When I ride at an average of 19 mph, I burn about 450 calories per half hour. (As determined by my weight and speed). Since I might do a metric century (100 km or around 63 miles) or a century (100 miles), my need for fuel is considerable. On the day of my last metric, I averaged 19.5 mph, completed it in 3 hours and 20 minutes, and ate in excess of 4500 calories that day. By the next day, I had lost 3 pounds. I also ate a lot on the following day, and continued to lose 2 pounds per day for the next 3 days, until I leveled out. I leveled out by eating well. (High calorie, high quality whole foods). I had burned too much energy to consider losing weight under those circumstances.

And that is the key, really. A high-performance athelete has a lot of control over their body weight, caloric intake and output, rate of metabolism. Losing weight under the wrong circumstances is not healthy. Moderation is better during weight loss. Not high-performance.

On a short ride (aroud 20-30 regular miles) I might drink 250-300 calories of sports drink, plus 120 calories per hour or so of food. (Sports drink is juice smoothie, protein powder, salt, and water. Solid food is high whole grain carb and protein energy bar and/or honey). Plus, I eat an additional 350 calories of high protein and whole grain carbohydrates within an hour of stopping, because your muscles absorb optimum amounts of protein during that time. This is considered a recovery meal. All of this is in addition to my regular calories per day. I generally eat 1500-1800 calories per day with no or little exercise (under 1.5 hours of exercise is a light day of exercise for me). When I go to the gym, I might add 200 calories or so, but not too much. Just depends. If I go to the gym for 4 hours, I eat more.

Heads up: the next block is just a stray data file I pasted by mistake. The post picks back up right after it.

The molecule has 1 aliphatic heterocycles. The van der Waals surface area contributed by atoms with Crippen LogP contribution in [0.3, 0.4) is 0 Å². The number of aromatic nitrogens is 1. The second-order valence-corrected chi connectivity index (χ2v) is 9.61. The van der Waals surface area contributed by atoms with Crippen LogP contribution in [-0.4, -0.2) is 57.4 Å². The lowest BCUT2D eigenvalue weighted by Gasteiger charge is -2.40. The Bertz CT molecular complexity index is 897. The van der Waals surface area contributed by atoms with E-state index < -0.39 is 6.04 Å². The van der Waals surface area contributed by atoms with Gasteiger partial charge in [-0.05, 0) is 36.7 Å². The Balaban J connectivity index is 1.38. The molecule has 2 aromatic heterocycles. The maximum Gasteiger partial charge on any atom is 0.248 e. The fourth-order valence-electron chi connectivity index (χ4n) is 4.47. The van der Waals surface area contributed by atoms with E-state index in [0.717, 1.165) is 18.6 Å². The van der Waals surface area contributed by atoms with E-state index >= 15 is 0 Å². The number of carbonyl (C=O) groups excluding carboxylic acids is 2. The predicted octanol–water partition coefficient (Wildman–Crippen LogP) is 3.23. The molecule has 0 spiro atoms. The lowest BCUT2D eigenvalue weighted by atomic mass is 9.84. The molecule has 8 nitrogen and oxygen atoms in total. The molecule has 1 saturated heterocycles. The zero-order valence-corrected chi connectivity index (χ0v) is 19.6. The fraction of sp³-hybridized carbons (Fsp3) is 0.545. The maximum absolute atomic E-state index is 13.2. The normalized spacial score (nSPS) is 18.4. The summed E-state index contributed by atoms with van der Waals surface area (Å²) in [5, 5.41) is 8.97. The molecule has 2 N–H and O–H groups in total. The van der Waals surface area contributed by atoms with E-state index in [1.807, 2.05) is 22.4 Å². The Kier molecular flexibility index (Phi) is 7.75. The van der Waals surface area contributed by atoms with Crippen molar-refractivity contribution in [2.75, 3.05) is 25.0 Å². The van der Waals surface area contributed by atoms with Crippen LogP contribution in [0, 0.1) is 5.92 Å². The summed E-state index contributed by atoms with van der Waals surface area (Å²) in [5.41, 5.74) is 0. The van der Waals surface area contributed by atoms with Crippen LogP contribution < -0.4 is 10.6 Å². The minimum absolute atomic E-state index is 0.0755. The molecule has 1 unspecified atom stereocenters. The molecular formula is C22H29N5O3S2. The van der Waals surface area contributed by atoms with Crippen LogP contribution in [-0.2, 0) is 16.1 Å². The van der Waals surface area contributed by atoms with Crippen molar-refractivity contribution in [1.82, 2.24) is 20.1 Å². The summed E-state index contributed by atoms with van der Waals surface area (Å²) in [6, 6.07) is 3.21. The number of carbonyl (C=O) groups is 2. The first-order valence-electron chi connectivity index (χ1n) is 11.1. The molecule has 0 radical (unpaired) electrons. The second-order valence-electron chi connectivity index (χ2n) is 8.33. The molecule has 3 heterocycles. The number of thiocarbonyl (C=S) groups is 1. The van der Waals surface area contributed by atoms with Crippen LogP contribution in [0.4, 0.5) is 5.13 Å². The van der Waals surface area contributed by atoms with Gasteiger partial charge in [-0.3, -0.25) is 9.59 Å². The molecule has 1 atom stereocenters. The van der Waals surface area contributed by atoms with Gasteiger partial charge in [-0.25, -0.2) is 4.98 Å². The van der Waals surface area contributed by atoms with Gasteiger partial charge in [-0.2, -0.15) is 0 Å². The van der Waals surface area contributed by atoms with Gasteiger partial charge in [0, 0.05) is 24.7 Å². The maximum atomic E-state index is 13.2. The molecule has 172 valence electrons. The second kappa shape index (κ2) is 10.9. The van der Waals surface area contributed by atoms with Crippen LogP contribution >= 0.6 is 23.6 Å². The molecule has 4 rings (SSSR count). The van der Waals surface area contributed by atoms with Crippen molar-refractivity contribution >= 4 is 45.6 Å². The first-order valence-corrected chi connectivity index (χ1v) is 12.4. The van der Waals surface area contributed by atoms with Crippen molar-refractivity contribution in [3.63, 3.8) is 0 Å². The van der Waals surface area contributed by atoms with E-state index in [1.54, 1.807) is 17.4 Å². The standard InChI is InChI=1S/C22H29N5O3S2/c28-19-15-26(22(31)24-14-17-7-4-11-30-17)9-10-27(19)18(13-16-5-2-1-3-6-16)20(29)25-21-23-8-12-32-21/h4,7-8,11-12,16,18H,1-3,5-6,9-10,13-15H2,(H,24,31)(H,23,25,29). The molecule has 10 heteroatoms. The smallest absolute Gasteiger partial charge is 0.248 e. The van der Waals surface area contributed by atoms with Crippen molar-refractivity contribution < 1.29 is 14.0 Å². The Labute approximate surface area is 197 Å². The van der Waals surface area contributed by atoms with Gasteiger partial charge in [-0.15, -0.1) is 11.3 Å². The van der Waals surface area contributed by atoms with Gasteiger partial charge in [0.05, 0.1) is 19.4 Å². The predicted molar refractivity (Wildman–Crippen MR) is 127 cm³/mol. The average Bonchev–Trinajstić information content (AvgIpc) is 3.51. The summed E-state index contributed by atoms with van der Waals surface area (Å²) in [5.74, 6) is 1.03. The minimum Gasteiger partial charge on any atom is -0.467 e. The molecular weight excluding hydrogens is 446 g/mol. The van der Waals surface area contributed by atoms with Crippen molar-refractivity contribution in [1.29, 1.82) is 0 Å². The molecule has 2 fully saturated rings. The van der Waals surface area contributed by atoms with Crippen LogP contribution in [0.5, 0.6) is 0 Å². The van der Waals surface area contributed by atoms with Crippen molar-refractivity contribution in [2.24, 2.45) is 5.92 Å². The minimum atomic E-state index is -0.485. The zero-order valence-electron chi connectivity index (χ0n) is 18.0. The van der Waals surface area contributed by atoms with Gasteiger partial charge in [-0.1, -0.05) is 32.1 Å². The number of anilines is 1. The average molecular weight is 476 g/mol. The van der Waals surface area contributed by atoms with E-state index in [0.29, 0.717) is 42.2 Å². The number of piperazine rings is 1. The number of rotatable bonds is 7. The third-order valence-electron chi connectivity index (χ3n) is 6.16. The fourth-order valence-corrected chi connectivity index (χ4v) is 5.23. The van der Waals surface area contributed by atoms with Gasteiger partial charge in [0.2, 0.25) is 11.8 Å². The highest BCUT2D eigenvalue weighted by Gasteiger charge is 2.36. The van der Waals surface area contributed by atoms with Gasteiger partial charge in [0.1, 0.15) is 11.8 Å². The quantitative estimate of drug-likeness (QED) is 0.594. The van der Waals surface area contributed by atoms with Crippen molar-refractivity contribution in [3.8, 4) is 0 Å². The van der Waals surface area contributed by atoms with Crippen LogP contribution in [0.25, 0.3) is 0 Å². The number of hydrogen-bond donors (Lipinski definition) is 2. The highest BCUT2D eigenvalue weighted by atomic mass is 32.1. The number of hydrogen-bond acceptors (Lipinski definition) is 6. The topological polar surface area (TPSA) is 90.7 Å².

The reason I add salt to my home-made sports drink is to prevent hypotranemia, or an electrolyte imbalance. When you sweat a lot and hydrate without replacing salt, this can happen.

The term for not fueling properly in cycling, so that a rider can't go on, is 'bonking.' Seriously;) If you bonk, you didn't hydrate and fuel properly. You are also considered a newbie rider if you get into that kind of trouble. And rightly so.

I should add, I typically eat: whole grain carbohydrate/high protein Cliff Bars, Odwalla bars, Kashi Cereal, Oatmeal, juice smoothies, fruits like banannas, berries, citrus, apples, kiwi, veggies like avocados, greens, yellow veggies, legumes, brown rice, other whole grains like Teff, Amaranth, Buckwheat, raw nuts, eggs, milk, Greek Strained Yogurt, Mushrooms (very high in protein, btw), Bolthouse Farms protein and or smoothie drinks. Etc etc. I attempt to eat only whole grains. I never eat fried foods, though I use a lot of olive oil, olives are good too, come to think of it. Snacks are, uh, Cliff bars, Wasa Crackers, Edamame (soy) nuts, raw brazil nuts, fig bars, some cheese. I use real butter too. Small amounts though.

Absolutely no 'diet' foods. Diet foods are high in salt, sugar, or fat to compensate for what is lost. It's low quality food and I refuse to eat it.

Okay, so. Can you answer your own question now? What kind of condition is the athlete in? How long did they exercise and at what intensity? Did they hydrate properly and maintain electrolyte balance? Do they eat well in general? Or do they eat garbage? Are they trying to lose weight by extreme measures? (Leaving out entire food groups like carbs, extended periods of too few calories, wrong balance of salts, maybe too much caffiene, avoiding food before exercise to lose weight. Or, do they attempt too much exercise for achieved fitness-level? Didn't cover that, but self-explanatory, conditioning is necessary. Did they warm-up properly? That could contribute to the body shutting down if they jump in without warming up plus no food.